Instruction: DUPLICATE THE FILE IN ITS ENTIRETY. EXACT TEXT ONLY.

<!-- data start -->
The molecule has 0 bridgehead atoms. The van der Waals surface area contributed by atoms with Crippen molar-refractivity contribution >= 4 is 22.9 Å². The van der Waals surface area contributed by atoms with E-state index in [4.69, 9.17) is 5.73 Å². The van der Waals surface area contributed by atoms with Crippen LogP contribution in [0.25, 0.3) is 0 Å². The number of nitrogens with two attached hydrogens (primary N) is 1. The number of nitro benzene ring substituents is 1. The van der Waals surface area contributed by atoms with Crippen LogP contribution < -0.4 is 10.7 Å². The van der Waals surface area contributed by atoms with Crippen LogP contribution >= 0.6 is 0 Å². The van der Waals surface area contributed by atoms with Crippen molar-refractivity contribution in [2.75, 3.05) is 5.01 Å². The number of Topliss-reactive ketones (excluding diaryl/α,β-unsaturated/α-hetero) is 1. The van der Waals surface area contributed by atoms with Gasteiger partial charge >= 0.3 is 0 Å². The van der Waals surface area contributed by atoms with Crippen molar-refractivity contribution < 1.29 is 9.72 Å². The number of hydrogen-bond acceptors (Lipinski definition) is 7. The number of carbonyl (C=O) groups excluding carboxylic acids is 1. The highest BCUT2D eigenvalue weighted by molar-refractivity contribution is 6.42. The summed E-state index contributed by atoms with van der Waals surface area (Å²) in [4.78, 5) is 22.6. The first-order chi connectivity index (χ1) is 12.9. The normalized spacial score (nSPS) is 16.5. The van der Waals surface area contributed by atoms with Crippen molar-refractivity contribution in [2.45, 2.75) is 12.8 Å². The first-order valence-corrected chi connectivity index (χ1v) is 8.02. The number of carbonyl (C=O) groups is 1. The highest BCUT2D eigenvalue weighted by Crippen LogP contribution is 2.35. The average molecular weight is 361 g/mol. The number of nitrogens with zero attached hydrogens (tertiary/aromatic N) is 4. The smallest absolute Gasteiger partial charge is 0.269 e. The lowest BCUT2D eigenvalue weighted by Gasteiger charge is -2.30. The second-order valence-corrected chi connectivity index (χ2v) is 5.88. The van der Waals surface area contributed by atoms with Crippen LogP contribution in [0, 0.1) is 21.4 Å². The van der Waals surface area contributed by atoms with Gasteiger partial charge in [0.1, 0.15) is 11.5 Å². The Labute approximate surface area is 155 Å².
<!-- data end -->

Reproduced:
The molecule has 0 bridgehead atoms. The van der Waals surface area contributed by atoms with Crippen molar-refractivity contribution >= 4 is 22.9 Å². The van der Waals surface area contributed by atoms with E-state index in [4.69, 9.17) is 5.73 Å². The van der Waals surface area contributed by atoms with Crippen LogP contribution in [0.25, 0.3) is 0 Å². The number of nitrogens with two attached hydrogens (primary N) is 1. The number of nitro benzene ring substituents is 1. The van der Waals surface area contributed by atoms with Crippen LogP contribution < -0.4 is 10.7 Å². The van der Waals surface area contributed by atoms with Crippen LogP contribution >= 0.6 is 0 Å². The van der Waals surface area contributed by atoms with Crippen molar-refractivity contribution in [2.75, 3.05) is 5.01 Å². The number of Topliss-reactive ketones (excluding diaryl/α,β-unsaturated/α-hetero) is 1. The van der Waals surface area contributed by atoms with Gasteiger partial charge >= 0.3 is 0 Å². The van der Waals surface area contributed by atoms with Crippen molar-refractivity contribution < 1.29 is 9.72 Å². The number of hydrogen-bond acceptors (Lipinski definition) is 7. The number of carbonyl (C=O) groups excluding carboxylic acids is 1. The highest BCUT2D eigenvalue weighted by molar-refractivity contribution is 6.42. The summed E-state index contributed by atoms with van der Waals surface area (Å²) in [4.78, 5) is 22.6. The first-order chi connectivity index (χ1) is 12.9. The normalized spacial score (nSPS) is 16.5. The van der Waals surface area contributed by atoms with Crippen molar-refractivity contribution in [2.45, 2.75) is 12.8 Å². The first-order valence-corrected chi connectivity index (χ1v) is 8.02. The number of carbonyl (C=O) groups is 1. The highest BCUT2D eigenvalue weighted by Crippen LogP contribution is 2.35. The average molecular weight is 361 g/mol. The number of nitrogens with zero attached hydrogens (tertiary/aromatic N) is 4. The smallest absolute Gasteiger partial charge is 0.269 e. The lowest BCUT2D eigenvalue weighted by Gasteiger charge is -2.30. The second-order valence-corrected chi connectivity index (χ2v) is 5.88. The van der Waals surface area contributed by atoms with Crippen LogP contribution in [0, 0.1) is 21.4 Å². The van der Waals surface area contributed by atoms with Gasteiger partial charge in [0.1, 0.15) is 11.5 Å². The Labute approximate surface area is 155 Å².